There is one other fact, in relation to the sounds of asthma, that I think is instructive, and that seems to me to imply that the points of stricture are constantly changing their place, that spasm is constantly
disappearing in one part and making its appearance in another, and that fact is, that the sounds are continually changing their character and site. On listening over a part of the chest where a few minutes before you heard a loud shrill sibilus you find it gone, while a part that just before was silent is the seat of a chorus of piping. Now, if the sounds were of a moist character, if they were caused by mucus,
I such an inference could not be drawn, for sounds so caused may be, and constantly are, suddenly removed by cough, or other dislodgment of the accumulated secretion; but in the early part of an attack of uncomplicated spasmodic asthma there is no accumulation of mucus in the air tubes—they are dry; the narrowing of the tube, therefore, that gives rise to the musical sound, being solely dependent on bronchial spasm, solely admits of removal by the relaxation of that spasm; and the frequent cessation and change of place of the pipings shows that the spasm that causes them is transient and wandering.
The auscultation, then, of the asthmatic shows us these things: a. The almost perfect stagnation of air in the chest, in spite of the
violent respiratory efforts. B. That the tubes affected are generally very small. 7. That tubes in all parts of the chest are simultaneously affected. &. That the points of constriction are constantly changing place.
ART. IV. On the Effects of Rupture of the Internal and Middle Coats of Arteries.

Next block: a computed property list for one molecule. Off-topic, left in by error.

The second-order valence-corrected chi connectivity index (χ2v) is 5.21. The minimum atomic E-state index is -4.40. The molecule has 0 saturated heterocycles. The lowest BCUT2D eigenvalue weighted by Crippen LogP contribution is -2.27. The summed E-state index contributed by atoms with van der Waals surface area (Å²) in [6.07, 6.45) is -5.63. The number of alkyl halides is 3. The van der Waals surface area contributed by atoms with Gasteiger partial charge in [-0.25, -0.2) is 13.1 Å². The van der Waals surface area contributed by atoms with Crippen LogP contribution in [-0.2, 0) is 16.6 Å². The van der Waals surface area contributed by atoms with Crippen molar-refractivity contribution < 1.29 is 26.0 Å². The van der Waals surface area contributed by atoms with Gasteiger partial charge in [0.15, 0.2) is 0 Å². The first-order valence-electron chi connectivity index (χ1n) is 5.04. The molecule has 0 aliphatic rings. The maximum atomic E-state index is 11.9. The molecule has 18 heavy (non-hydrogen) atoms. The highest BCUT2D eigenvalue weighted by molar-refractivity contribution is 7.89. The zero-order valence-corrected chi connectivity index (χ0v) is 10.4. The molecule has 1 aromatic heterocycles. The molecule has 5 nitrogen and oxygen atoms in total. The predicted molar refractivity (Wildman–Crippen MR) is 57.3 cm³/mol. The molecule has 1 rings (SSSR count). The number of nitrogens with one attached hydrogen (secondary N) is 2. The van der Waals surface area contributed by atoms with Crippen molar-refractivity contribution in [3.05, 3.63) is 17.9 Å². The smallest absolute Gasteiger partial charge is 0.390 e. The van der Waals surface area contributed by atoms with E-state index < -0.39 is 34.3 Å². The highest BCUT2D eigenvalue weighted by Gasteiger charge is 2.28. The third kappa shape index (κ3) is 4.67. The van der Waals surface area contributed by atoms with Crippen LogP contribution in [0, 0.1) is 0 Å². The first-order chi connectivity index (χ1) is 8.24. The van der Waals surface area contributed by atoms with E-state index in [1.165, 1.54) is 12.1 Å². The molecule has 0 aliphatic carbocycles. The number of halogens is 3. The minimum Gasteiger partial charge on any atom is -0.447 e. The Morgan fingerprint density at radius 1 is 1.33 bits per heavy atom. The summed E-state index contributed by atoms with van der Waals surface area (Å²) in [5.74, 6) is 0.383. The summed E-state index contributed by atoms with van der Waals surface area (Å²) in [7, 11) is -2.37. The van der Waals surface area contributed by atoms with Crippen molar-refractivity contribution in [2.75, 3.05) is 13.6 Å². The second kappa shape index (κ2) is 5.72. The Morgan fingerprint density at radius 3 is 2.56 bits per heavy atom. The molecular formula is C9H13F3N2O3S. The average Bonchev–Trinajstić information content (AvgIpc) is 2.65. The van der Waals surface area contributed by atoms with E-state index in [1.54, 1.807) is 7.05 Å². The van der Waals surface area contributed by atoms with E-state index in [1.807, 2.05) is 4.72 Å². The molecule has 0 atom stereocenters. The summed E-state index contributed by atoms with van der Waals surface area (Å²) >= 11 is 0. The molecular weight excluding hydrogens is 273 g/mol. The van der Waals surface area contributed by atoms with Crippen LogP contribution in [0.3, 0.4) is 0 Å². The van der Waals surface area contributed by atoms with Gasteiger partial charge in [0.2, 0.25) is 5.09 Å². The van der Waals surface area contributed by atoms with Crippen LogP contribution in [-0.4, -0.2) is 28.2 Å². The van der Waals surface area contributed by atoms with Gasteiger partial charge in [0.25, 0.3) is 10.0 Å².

By GEORGE SCOTT, M.D., Southampton, formerly one of the
Physicians to the British Hospital at Renkioi, Dardanelles. The following causes of arterial obstruction are usually enumerated :viz., 1. Acute inflammation of the artery, or arteritis. 2. Rupture of the internal and middle coats. 3. Degenerations of the arterial coats, such as ossification, calcification, &c., of such a degree as to cause great rigidity of the vascular walls, and great diminution in the calibre of the artery. 4. Coagula or pieces of valves, &c., becoming loosened from the central organ of the circulation—the heart, or from the internal surface of some of the larger arteries, and conveyed to, and impacted in, a more distant arterial canal. 5. Coagula which have formed in the veins, have become loosened thence, been carried into the right cavities of the heart, and ultimately propelled into some of the branches of the pulmonary artery.
As regards the first cause usually assigned for arterial obstruction, it seems to me that the experiments made by Professor Virchow in 1847, and detailed in his collected Memoirs,' at p. 395,* satisfactorily prove that simple acute inflammation of the arterial walls is not alone sufficient to cause coagulation of the blood in the vessel at the inflamed part; and the experiments described below also show that inflammation of the arterial walls of such a degree as to cause great thickening of the latter, is unattended with coagulation of the blood in, and consequent obstruction of, the vessel. The proper subject of this paper, however, is with the second of the
* Gesammelte Abhandlungen zur wissenschaftlichen Medicin, pp. 395-400.